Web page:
When a Plaintiff makes a claim for personal injury it has become commonplace for representatives of the insurance industry to demand, and expect, access to the private medical records of the Plaintiff without limiting their requests in terms of relevance or time. In some cases they simply include a “helpful” authorisation form for the Plaintiff to sign so that they can access all records directly from every medical attendant the Plaintiff has ever attended. If the Plaintiff complies with this request their records become the subject of scrutiny by legal, and insurance personnel before ever reaching the desk of a medical professional acting for the Defendant.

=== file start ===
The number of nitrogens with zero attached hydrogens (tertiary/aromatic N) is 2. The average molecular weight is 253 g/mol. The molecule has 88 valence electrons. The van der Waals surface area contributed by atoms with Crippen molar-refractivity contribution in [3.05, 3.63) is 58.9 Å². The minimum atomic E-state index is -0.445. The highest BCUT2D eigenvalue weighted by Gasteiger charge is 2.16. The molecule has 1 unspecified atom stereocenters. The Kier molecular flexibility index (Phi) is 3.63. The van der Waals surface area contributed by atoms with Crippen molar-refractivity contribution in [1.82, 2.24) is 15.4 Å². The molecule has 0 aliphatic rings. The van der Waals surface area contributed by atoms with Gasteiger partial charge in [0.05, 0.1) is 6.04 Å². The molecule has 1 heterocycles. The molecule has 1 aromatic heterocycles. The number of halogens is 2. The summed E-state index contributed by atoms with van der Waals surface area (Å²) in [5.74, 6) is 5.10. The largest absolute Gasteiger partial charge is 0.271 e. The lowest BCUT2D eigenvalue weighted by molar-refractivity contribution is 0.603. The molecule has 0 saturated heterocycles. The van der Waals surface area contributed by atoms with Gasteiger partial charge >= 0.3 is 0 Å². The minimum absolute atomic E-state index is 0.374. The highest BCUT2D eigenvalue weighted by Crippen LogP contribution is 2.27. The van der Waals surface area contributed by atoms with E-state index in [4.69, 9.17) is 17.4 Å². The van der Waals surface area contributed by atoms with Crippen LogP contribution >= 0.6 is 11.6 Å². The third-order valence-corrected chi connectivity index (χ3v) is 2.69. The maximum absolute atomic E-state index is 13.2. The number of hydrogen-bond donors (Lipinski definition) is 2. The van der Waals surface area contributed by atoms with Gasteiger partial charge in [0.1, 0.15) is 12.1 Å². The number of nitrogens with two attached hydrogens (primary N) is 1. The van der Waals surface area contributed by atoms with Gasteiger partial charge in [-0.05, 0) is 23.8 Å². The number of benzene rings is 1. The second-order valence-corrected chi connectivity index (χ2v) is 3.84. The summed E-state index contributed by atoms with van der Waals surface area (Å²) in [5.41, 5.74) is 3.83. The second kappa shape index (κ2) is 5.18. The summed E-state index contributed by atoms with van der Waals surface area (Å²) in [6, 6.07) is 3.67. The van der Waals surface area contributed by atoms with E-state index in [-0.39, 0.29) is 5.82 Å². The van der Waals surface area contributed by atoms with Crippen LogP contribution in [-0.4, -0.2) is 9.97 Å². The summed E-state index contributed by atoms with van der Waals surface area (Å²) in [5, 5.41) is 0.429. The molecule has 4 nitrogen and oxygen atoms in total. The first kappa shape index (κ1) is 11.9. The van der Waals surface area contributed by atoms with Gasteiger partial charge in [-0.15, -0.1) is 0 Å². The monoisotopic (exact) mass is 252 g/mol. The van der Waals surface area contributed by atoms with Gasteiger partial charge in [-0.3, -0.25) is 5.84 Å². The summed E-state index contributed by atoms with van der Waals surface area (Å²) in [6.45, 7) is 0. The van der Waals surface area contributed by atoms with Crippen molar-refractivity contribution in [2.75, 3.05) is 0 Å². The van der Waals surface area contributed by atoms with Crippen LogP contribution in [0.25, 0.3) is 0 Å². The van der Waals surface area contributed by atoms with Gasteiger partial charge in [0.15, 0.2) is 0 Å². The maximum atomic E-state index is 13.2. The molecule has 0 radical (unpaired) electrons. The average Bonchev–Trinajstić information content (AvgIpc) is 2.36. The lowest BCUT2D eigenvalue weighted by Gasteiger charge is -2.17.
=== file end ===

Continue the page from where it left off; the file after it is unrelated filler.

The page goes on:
In contrast, the practice set out by the Law Society in relation to Medical examination in personal injury cases allows for the medical professional acting for the Plaintiff and the Defendant to liaise with each other directly regarding the patient’s medical treatment or history. The Courts are now endorsing this method and disallowing expansive discovery requests from Defendants with costs being awarded to the Plaintiff. This is a welcome development in a society where the privacy of a person’s records is constantly being undermined.